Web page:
Wharton Berger, director of the Bureau of Economic Research, said that sources of optimism include the V.I. Water and Power Authority's moves to reduce energy costs, more cruise ship passengers scheduled during the upcoming tourist season and the online opportunities for job growth afforded by the Virgin Islands Next Generation Network's completion of the broadband network.
However, the territory's unemployment rate remains high, and projected job growth for 2014 will be sluggish, according to Berger. Although, the nation has recovered somewhat from the recession, the Virgin Islands could not expect any significant relief until 2015, Berger said.
V.I. Finance Commissioner Angel Dawson Jr. stated that although revenues are up in this quarter of the fiscal year, the government still is recovering from a 30 percent loss of revenue in 2008, or almost $400 million, and still has to reckon with the extensive amount of borrowing it has done since to cover working capital needs. He said that the territory has the ability to borrow another $140 million before it reaches its legally set debt ceiling, but it is not the administration's desire to borrow any more money to solve financial woes.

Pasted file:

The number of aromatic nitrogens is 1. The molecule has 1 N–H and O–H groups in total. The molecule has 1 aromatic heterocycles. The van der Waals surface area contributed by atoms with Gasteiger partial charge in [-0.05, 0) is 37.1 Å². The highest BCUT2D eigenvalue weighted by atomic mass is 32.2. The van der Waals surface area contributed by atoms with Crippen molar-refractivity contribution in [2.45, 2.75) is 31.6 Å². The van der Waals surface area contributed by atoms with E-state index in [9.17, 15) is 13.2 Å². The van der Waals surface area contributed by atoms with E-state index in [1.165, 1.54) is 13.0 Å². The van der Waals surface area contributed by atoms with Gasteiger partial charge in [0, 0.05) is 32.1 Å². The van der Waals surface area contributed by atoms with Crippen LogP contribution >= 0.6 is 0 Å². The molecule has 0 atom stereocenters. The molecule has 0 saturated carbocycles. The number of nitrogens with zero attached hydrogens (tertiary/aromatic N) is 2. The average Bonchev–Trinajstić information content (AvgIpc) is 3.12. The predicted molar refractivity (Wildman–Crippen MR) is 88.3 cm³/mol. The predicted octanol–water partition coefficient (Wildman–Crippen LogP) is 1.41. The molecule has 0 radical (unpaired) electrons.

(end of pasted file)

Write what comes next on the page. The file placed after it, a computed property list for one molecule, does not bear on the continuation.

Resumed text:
Gottlieb urged senators to consider abandoning the internal budgetary controls that call for departments to get legislative authorization to deviate from outlined budget line items.
Instead, the appropriations should be meted out on a quarterly basis in lump sums, with departments and agencies having the discretion to alter budgets internally as needs arise.
This would "facilitate the delivery of services to the public in a more efficient and prudent manner," Gottlieb said.
- Contact Amanda Norris at 714-9104 or email email@example.com.